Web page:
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In just two short years in office, Maine's Republican governor has managed to compare the IRS to Hitler's murderous gestapo, and told the NAACP to kiss his butt.
Now, Paul LePage is dodging reports that he accused the president of "hating white people." The accusation comes from "The Bangor Daily News," citing two unnamed state lawmakers who were in the room.
LePage denied the story Tuesday, telling reporters, "No, I never said that, and you guys are all about gossip."
"Any effort that Republicans are going to make for outreach are going to have to come not from the top down, but from candidates," said senior writer for The Washington Examiner Philip Klein. "They're going to have to, you know, make their own outreach efforts and try to connect with minorities."
The reason the story has gotten some legs is because it's not the first time LePage has said something fairly crazy.
Explaining the danger of BPAs in plastic bottles in 2011, LePage said, "The only thing I've heard is if you take a plastic bottle and put it in the microwave, it gives off a chemical similar to estrogen. And so, I mean, worst case is some women might have a little beard."
"We know pretty well now that politicians who have sound bites like that can actually promote themselves pretty well because we all cover it," said Washington bureau chief for Time magazine, Michael Scherer.
But he is starting to be a liability, said Scherer, citing the fact that former Florida Governor Jeb Bush was criticized for attending a fundraiser for LePage.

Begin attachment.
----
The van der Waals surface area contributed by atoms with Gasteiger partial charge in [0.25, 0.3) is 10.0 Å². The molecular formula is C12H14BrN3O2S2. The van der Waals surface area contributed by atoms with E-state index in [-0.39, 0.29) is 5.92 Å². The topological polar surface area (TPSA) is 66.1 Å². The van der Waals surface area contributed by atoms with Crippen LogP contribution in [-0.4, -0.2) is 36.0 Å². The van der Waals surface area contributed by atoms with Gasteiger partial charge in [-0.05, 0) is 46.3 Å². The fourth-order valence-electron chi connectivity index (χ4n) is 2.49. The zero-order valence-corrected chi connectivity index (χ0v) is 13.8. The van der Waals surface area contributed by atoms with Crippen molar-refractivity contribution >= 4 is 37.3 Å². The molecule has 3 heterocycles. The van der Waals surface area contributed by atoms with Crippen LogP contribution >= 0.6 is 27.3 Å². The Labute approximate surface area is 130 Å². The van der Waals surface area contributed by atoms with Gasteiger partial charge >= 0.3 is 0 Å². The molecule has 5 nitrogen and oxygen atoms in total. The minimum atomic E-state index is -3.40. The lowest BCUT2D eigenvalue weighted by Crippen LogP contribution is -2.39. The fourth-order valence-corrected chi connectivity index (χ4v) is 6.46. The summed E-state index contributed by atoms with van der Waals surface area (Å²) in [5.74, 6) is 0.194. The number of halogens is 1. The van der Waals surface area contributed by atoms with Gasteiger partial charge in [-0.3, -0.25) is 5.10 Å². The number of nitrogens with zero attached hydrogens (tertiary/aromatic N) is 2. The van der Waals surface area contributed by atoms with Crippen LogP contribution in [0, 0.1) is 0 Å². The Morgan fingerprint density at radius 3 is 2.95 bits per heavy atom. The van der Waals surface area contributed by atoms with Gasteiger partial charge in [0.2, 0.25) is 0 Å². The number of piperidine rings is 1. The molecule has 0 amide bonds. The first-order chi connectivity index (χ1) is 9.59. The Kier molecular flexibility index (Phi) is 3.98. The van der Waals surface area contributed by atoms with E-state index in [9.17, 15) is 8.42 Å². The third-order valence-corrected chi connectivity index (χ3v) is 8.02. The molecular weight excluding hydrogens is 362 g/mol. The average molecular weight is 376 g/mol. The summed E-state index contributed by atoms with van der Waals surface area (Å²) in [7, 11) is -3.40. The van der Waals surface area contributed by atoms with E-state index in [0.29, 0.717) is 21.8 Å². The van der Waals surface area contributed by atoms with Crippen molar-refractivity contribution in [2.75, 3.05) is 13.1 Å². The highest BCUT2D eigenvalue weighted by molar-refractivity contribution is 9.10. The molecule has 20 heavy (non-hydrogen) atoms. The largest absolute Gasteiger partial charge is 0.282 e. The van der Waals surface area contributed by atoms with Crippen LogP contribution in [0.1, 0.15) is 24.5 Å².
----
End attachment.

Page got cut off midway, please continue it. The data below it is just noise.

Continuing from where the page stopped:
"Jeb Bush, the guy who could be a 2016 candidate, running from the center of the party, was raising money for Paul LePage who, you know, talks Hitler when he talks Obama," said Scherer. "When you're comparing anybody who hasn't killed millions of people to Hitler, you're generally losing."
The governor's spokesman is pointing to Devon Raymond, the young man LePage took into his home from Jamaica who he refers to as his son, as evidence that LePage is not racist.
"We've just seen this time, and time again from too many politicians. When it comes to President Obama, some, you know, racist thing comes out, and then they try to deny it and change the subject," said CNN political contributor and Democratic strategist Hilary Rosen.
At the end of the day, Republicans have a numbers problem, said Rosen.
"They're not going to continue to win presidential campaigns if they don't reach out more, if they don't have a broader constituency," said Rosen. "But they almost talk about it in a kind of political, inhuman way. And I think that that turns blacks and Hispanics off."
Conservatives complain that the media only covers Republicans when the say crazy or racist things, and ignore when Democrats do the same thing.
"There is a definite disproportionate amount of coverage in terms of focuses, and trying to distort everything Republicans say," said Klein.
"If one Republican says something, typically what the media does is they approach every other Republican and say, 'Do you condemn this remark?' And it sort of blows up into a bigger story that then everyone has to comment on," said Klein.